Media mogul Haim Saban, who paid the government about $250 million to settle charges of tax evasion, is now in a battle over the $36-million commission his tax lawyer got for putting Saban into the illegal tax shelter in the first place.
Saban is accused in a civil lawsuit filed Tuesday in Los Angeles County Superior Court by his former tax lawyer, Matthew Krane, of trying to take the commission that Krane received from Quellos Group, a Seattle investment firm that cooked up the illegal tax shelter scheme. Saban paid Quellos Group $54 million and the firm in turn gave $36 million to Krane. Saban has not gone after Quellos for the other $18 million.
Krane parked the $36 million, which was deemed by the U.S. government to be an illegal kickback, in an Austrian bank, and Saban last year filed a suit there laying claim to the money, an action that has effectively frozen the assets.
The origins of this battle stem from the sale of Fox Family cable channel from Saban and News Corp. to Walt Disney Co. in 2001 for $5.2 billion. Saban made a capital gain of $1.5 billion on that deal and Krane was tapped to minimize Saban's tax payment. Krane turned to Quellos Group, which managed to turn Saban's gain into a loss until the federal government jumped in and charged Quellos Group with tax fraud on the Saban matter as well as several other high-profile tax shelters. Quellos co-founder and former Chief Executive Jeffrey Greenstein and Quellos principal Charles Wilk were hit with tax evasion charges last month.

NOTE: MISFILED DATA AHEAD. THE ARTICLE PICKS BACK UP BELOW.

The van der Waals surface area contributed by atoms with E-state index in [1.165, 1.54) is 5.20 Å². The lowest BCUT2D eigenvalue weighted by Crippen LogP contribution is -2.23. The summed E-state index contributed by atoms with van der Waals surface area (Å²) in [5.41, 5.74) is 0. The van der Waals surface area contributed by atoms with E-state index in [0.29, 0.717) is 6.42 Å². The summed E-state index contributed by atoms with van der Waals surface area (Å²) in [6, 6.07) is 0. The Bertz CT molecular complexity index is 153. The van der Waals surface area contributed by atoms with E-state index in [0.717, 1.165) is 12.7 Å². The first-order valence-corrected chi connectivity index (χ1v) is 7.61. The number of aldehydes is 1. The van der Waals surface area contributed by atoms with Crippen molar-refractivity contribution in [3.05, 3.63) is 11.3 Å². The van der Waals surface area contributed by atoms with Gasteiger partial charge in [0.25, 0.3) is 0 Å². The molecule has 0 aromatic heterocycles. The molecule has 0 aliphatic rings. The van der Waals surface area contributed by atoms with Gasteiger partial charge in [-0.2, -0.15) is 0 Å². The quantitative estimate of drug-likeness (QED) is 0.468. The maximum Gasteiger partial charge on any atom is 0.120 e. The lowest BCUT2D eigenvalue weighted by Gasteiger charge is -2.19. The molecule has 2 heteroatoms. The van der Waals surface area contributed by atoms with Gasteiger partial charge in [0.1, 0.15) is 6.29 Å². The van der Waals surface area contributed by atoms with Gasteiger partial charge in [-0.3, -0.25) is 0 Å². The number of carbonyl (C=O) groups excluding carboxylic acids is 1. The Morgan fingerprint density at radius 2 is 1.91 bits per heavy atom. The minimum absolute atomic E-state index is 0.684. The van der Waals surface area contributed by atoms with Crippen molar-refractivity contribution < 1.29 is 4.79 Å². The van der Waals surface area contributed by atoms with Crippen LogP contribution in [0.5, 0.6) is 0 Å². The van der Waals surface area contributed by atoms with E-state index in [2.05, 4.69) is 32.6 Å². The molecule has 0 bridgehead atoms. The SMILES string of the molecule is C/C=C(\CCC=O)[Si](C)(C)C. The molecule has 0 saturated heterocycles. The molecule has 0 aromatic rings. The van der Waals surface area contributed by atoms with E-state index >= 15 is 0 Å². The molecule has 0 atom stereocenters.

Krane, once a powerful Hollywood lawyer and the brother of movie producer Jonathan Krane, has spent the last year in a federal holding pen in Los Angeles on charges of identity theft and passport fraud. When the IRS searched Matthew Krane's home in 2008, the agency found methamphetamine as well as materials to make a fake passport and cash hidden in a VCR. Last month, Krane was hit with a federal charge of money laundering.
The colorful suit, written with vitriol, accuses Saban of making Krane a scapegoat in the mogul's efforts to avoid paying taxes. The suit accuses Saban -- a big supporter of the Democratic Party -- of using his political donations to demand "special treatment and personal favors," but it doesn't offer any examples or specifics.
A Saban spokeswoman called Krane's suit "frivolous" and a "transparent attempt to distract from Mr. Saban's right to recover the money stolen from him by Mr. Krane."